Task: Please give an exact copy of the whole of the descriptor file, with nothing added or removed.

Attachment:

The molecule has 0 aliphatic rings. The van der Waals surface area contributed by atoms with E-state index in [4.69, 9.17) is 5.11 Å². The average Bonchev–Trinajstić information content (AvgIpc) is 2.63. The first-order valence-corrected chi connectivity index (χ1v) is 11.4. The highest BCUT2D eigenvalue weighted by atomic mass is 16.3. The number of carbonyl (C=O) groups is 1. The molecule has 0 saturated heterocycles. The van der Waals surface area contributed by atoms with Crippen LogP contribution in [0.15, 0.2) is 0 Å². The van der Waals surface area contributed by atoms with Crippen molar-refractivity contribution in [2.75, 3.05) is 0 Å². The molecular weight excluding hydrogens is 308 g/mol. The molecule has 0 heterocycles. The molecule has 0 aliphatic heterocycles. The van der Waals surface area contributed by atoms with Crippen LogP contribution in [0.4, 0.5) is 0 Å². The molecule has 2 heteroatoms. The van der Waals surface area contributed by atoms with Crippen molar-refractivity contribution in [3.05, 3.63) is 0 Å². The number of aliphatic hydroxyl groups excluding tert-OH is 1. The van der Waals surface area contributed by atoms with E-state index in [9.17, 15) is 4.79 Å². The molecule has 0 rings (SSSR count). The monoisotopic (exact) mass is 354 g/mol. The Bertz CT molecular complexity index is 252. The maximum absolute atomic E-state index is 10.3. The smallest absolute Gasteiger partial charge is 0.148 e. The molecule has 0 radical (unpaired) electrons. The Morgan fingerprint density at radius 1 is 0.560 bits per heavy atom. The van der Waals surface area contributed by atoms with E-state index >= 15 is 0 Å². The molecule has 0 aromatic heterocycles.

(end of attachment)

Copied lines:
The molecule has 0 aliphatic rings. The van der Waals surface area contributed by atoms with E-state index in [4.69, 9.17) is 5.11 Å². The average Bonchev–Trinajstić information content (AvgIpc) is 2.63. The first-order valence-corrected chi connectivity index (χ1v) is 11.4. The highest BCUT2D eigenvalue weighted by atomic mass is 16.3. The number of carbonyl (C=O) groups is 1. The molecule has 0 saturated heterocycles. The van der Waals surface area contributed by atoms with Crippen LogP contribution in [0.15, 0.2) is 0 Å². The van der Waals surface area contributed by atoms with Crippen molar-refractivity contribution in [2.75, 3.05) is 0 Å². The molecular weight excluding hydrogens is 308 g/mol. The molecule has 0 heterocycles. The molecule has 0 aliphatic heterocycles. The van der Waals surface area contributed by atoms with Crippen LogP contribution in [0.4, 0.5) is 0 Å². The molecule has 2 heteroatoms. The van der Waals surface area contributed by atoms with Crippen molar-refractivity contribution in [3.05, 3.63) is 0 Å². The number of aliphatic hydroxyl groups excluding tert-OH is 1. The van der Waals surface area contributed by atoms with E-state index in [9.17, 15) is 4.79 Å². The molecule has 0 rings (SSSR count). The monoisotopic (exact) mass is 354 g/mol. The Bertz CT molecular complexity index is 252. The maximum absolute atomic E-state index is 10.3. The smallest absolute Gasteiger partial charge is 0.148 e. The molecule has 0 radical (unpaired) electrons. The Morgan fingerprint density at radius 1 is 0.560 bits per heavy atom. The van der Waals surface area contributed by atoms with E-state index >= 15 is 0 Å². The molecule has 0 aromatic heterocycles.